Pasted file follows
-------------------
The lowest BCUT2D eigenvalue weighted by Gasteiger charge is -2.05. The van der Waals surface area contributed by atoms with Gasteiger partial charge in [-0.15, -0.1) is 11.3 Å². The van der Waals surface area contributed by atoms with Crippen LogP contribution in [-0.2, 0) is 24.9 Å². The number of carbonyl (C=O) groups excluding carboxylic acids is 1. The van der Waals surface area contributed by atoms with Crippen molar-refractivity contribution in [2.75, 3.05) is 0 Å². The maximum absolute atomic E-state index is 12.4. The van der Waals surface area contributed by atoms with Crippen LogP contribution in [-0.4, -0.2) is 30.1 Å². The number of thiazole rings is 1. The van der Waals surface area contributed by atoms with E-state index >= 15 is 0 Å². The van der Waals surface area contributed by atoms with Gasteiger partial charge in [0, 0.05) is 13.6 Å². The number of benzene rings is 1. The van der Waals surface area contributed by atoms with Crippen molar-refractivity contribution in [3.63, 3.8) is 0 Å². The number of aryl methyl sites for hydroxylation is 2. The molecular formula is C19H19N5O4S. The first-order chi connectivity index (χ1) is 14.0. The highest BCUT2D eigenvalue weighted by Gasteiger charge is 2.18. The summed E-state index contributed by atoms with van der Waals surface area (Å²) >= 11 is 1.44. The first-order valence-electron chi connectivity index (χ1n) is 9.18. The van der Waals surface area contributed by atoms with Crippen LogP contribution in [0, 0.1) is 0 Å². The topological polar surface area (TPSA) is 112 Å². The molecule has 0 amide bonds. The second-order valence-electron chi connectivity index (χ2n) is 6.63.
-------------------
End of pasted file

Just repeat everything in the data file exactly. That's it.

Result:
The lowest BCUT2D eigenvalue weighted by Gasteiger charge is -2.05. The van der Waals surface area contributed by atoms with Gasteiger partial charge in [-0.15, -0.1) is 11.3 Å². The van der Waals surface area contributed by atoms with Crippen LogP contribution in [-0.2, 0) is 24.9 Å². The number of carbonyl (C=O) groups excluding carboxylic acids is 1. The van der Waals surface area contributed by atoms with Crippen molar-refractivity contribution in [2.75, 3.05) is 0 Å². The maximum absolute atomic E-state index is 12.4. The van der Waals surface area contributed by atoms with Crippen LogP contribution in [-0.4, -0.2) is 30.1 Å². The number of thiazole rings is 1. The van der Waals surface area contributed by atoms with E-state index >= 15 is 0 Å². The van der Waals surface area contributed by atoms with Gasteiger partial charge in [0, 0.05) is 13.6 Å². The number of benzene rings is 1. The van der Waals surface area contributed by atoms with Crippen molar-refractivity contribution in [3.63, 3.8) is 0 Å². The number of aryl methyl sites for hydroxylation is 2. The molecular formula is C19H19N5O4S. The first-order chi connectivity index (χ1) is 14.0. The highest BCUT2D eigenvalue weighted by Gasteiger charge is 2.18. The summed E-state index contributed by atoms with van der Waals surface area (Å²) >= 11 is 1.44. The first-order valence-electron chi connectivity index (χ1n) is 9.18. The van der Waals surface area contributed by atoms with Crippen LogP contribution in [0, 0.1) is 0 Å². The topological polar surface area (TPSA) is 112 Å². The molecule has 0 amide bonds. The second-order valence-electron chi connectivity index (χ2n) is 6.63.